Theme: Living Sacrifices
In this week’s lessons, we are reminded of the need to trust the Lord for his deliverance from our struggles, and to praise him for his goodness and mercy.
Scripture: Psalm 107:1-32
In the opinion of many commentators the most beautiful, most poetic and certainly the most stirring section of Psalm 107 is the part that describes the peril of God’s people while at sea (vv. 23-32). Although it was not, it might have been written as a description of that difficult sixty-five day late-fall crossing of the turbulent North Atlantic by the Pilgrim fathers and their families. A person needs to have been on the ocean in a great storm to appreciate how accurate those frightening words from verses 23-32 are.
But forget the ocean. Perhaps you have been in a situation of an entirely different nature but in which you have also been at your wits’ end and cried to the Lord and were delivered. Perhaps you were facing a serious financial problem, a personality conflict at work, or a battle within your family. If you were delivered, listen to what the psalm says: “Let them give thanks to the LORD for his unfailing love and his wonderful deeds for men. Let them exalt him in the assembly of the people and praise him in the council of the elders.”
There is nothing so becoming the children of God as public acknowledgement of his unmerited favors and unfathomable goodness to them.
In next week’s study of this psalm, we are going to look at its third and last section in which the psalmist makes his own observations on God’s acts. But before we do that, here is the place to go back and consider the refrain that has ended each of the preceding sections dealing with God’s rescue of the homeless, his deliverance of the prisoners, his healing of the sick and his preservation of those who go to sea.
The refrain occurs four times. In each of these occurrences the first two lines are the same—“let them give thanks to the LORD for his unfailing love and his wonderful deeds for men”—but the next two lines of each refrain vary. In the first two cases there are reasons for giving thanks to God: 1) because God “satisfies the thirsty and fills the hungry with good things” (v. 9); and 2) because “he breaks down gates of bronze and cuts through bars of iron” (v. 16). That is, because of God’s salvation. The last two cases suggest ways we can give God thanks: 1) by offering God “thank offerings” (v. 22); and 2) by exalting “him in the assembly of the people and prais[ing] him in the council of the elders” (v. 32).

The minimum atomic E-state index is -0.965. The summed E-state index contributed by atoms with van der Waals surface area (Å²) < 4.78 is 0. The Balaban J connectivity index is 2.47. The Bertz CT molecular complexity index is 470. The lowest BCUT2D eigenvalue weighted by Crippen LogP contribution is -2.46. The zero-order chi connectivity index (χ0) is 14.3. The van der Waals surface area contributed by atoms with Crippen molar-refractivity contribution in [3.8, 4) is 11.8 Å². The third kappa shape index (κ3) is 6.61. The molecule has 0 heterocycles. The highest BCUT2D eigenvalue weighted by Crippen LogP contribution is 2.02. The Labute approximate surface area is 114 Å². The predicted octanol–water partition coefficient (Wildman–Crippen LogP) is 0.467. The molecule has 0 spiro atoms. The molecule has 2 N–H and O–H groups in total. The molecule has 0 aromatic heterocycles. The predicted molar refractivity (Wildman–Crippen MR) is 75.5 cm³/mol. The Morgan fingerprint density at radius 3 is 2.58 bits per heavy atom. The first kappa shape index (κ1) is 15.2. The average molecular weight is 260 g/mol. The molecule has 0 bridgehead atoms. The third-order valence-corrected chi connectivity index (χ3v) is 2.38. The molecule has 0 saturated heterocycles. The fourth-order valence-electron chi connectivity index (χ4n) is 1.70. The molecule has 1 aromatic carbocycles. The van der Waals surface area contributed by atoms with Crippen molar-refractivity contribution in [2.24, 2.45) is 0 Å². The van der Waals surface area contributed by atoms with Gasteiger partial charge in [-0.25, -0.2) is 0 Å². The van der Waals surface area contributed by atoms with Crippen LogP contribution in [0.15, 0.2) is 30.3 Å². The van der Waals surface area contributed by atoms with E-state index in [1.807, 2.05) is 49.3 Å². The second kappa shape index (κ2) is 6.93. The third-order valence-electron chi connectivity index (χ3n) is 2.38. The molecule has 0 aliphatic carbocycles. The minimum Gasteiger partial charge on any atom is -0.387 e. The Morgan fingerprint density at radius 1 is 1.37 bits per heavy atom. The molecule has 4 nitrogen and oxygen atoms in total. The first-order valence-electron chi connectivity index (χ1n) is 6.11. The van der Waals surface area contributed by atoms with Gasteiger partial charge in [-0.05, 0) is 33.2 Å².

That makes everything we have been saving very practical. How can we sacrifice thank offerings to God today? The only possible answer is by offering God ourselves. This is why the Apostle Paul wrote, “Therefore, I urge you, brothers, in view of God’s mercy, to offer your bodies as living sacrifices, holy and pleasing to God—which is your spiritual worship” (Rom. 12:1). Nothing less than the offer of our complete selves is adequate.
Nothing else is demanded. But having done that, we must then also speak about God’s mercies to other people, as the psalm commands.
Describe the final peril described in this psalm.
What does Paul say we should offer God as a thank offering? What does that look like?
Reflection: What frightening situations have you been in? How did you handle them? To whom did you turn for help? What did you learn about the Lord and about yourself?
Review: What is the refrain that has ended each section of the psalm we have covered this week?